The voice acting is good, though. Kelly Marie Tran is great as Raya; bold, energetic. After being unceremoniously dropped from the last Star Wars movie, it’s nice to see her rebound here. She even sells some of the terrible dialogue she’s saddled with. “Oh, you know, bling is my thing.” That’s right, ancient world, modern slang. I don’t mind. Fantasylands don’t have to all be filled solely with portentous proclamations, except it’s only here to y’know, entertain the tweens in the audience.
And is it just me or is there some queer coding to Raya’s scenes with her antagonist, Namaari (Gemma Chan), a friend turned enemy in less than five minutes? Raya seems especially hurt that Namaari turned on her, but there’s also something about their awkward banter that sounds more like terrible flirting than anything else. And, fuck, if there’s anything I know about, it’s terrible flirting. So, if it’s there, cool. If I’m imagining it, I wish it were there. But again, is it there just to, y’know, appeal to a gay audience, and is it subtle so as not to offend conservatives (read: assholes)?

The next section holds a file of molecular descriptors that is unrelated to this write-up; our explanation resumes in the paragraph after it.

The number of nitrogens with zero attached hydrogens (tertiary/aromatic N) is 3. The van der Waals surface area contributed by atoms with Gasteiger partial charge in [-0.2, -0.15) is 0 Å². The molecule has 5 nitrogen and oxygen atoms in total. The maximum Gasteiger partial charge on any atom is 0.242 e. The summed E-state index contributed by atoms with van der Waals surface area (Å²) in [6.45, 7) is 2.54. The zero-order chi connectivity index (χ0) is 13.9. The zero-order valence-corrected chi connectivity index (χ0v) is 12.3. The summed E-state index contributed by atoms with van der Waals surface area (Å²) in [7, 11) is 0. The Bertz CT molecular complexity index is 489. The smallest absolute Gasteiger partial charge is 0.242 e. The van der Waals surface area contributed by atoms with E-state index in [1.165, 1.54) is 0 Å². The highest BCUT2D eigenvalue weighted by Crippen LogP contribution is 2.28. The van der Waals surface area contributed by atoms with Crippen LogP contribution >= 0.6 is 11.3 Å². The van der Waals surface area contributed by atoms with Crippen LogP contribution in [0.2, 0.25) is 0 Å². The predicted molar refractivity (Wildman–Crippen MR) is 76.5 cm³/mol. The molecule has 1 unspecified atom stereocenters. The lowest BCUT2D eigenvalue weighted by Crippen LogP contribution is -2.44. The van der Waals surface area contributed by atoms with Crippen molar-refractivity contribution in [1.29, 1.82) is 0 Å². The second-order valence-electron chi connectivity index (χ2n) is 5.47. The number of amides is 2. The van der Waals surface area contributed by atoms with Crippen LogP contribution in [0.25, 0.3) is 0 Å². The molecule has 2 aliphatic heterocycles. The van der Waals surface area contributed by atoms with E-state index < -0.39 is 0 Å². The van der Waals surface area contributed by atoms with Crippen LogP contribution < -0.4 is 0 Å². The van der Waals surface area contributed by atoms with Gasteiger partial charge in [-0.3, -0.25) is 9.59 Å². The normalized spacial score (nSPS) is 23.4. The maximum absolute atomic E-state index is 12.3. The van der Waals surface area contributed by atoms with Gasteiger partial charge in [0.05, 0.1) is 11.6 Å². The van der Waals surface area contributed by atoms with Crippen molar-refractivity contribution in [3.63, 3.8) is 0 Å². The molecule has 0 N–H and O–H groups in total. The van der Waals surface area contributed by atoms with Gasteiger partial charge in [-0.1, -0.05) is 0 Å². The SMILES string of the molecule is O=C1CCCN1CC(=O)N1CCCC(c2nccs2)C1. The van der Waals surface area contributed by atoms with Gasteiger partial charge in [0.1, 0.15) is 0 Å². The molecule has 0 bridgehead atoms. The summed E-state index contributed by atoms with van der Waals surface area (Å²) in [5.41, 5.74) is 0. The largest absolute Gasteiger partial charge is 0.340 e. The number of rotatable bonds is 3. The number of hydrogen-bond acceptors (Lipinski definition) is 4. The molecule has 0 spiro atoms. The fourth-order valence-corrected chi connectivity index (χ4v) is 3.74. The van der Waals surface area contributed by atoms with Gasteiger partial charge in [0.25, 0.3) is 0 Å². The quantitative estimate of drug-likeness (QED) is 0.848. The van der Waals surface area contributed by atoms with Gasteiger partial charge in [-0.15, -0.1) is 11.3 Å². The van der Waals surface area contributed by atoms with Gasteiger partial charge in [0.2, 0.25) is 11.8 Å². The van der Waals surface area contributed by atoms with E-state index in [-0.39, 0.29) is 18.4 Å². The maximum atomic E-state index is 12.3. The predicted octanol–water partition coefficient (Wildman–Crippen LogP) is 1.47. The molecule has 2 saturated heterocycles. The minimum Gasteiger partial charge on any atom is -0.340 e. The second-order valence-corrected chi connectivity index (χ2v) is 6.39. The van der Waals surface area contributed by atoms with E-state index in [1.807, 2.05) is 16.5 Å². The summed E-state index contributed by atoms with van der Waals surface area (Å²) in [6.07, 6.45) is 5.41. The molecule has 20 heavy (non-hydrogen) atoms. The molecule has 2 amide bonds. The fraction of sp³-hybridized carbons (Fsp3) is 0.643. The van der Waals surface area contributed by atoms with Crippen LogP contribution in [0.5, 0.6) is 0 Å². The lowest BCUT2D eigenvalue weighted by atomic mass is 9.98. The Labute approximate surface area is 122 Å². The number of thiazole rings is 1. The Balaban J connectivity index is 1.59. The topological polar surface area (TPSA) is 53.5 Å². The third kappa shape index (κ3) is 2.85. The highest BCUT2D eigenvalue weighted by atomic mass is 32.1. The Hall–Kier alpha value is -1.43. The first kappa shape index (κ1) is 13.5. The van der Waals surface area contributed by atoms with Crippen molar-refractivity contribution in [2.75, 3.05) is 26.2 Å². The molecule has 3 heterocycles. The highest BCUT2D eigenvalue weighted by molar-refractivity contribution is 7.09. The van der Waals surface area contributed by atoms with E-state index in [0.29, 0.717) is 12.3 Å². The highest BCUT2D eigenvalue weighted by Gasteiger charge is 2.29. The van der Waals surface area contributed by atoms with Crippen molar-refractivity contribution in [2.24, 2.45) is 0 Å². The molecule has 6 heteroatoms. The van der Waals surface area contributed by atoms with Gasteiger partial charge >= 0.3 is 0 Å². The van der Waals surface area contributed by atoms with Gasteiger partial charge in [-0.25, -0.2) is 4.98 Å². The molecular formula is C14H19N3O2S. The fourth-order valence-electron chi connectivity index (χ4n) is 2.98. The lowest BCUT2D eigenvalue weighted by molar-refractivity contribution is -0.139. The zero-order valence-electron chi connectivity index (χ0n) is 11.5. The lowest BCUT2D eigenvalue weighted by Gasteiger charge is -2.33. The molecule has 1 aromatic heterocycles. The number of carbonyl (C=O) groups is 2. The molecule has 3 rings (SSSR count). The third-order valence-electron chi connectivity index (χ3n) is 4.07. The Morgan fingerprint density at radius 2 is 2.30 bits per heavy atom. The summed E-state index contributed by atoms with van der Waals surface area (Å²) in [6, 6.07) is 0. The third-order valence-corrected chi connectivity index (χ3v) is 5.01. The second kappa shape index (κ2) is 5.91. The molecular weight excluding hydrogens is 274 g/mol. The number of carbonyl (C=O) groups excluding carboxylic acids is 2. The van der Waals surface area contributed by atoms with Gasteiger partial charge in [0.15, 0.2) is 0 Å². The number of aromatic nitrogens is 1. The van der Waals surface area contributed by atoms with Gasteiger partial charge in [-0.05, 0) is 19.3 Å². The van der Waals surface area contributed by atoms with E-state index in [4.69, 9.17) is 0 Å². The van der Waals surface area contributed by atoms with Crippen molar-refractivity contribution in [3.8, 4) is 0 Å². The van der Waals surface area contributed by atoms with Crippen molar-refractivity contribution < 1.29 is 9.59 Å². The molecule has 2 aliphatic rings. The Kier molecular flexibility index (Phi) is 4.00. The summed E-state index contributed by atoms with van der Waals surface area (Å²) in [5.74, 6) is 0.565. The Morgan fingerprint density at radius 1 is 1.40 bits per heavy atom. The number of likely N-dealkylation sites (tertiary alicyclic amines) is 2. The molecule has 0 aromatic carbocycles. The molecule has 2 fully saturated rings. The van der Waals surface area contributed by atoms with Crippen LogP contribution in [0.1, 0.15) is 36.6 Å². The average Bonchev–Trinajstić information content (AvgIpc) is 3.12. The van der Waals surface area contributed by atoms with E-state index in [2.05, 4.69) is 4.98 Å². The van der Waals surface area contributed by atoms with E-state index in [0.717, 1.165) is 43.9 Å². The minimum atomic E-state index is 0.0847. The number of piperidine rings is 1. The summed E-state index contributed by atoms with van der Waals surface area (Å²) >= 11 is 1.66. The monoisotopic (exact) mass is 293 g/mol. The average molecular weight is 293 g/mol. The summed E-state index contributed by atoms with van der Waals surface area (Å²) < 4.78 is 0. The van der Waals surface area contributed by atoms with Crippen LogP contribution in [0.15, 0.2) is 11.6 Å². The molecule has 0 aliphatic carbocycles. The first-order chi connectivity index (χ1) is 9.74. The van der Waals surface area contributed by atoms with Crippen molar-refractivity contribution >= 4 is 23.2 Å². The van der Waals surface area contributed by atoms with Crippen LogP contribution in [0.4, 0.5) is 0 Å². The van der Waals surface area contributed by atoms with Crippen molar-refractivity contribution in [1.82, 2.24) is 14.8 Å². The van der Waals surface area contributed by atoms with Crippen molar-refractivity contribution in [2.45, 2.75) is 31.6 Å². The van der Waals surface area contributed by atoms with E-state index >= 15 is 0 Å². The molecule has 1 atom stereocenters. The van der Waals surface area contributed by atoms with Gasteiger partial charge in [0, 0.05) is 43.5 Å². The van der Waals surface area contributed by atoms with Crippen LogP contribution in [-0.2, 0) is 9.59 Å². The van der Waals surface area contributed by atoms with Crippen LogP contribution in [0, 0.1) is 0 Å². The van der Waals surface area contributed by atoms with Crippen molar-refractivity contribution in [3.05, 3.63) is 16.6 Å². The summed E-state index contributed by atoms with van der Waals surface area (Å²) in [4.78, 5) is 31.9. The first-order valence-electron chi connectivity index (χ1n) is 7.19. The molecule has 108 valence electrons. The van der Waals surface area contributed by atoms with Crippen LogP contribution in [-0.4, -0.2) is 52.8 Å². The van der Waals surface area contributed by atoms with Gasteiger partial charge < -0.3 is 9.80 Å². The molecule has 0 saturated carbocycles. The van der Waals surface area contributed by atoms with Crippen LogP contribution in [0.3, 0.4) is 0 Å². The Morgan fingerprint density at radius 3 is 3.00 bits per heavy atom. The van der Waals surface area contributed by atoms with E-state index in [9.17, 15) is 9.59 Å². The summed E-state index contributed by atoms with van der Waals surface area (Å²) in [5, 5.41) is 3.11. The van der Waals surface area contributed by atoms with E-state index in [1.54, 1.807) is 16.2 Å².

That’s the thing, everything about Raya, even the stuff I liked, feels too calculated somehow. Like a pretty but toxic plastic sheen enveloping what wants to be a robust heart. I found myself questioning everything. Is this here because the filmmakers had a passion for it or because some exec wanted to appeal to the largest demographic? The fact that the movie has eight people listed in the “Story By” credit and four friggin’ directors convinces me of the latter.
It’s great that we have an American movie with a primarily Asian cast and mythology. And the central message is a good one too. There are no bad guys. We’re all one. We gotta work together. Hippie-dippie stuff that I deride in public as saccharine, but secretly gives me the warm and fuzzies inside. But is it worth $30 as part of Disney+’s Premiere Access or a trip to a disease infested movie theater? No way. Wait ‘til June and check it out for yourself when it becomes available without the extra fee on Disney’s streaming service. You’ll probably still feel a vague disappointment but at least it won’t have anything to do with blowing thirty bucks on the movie.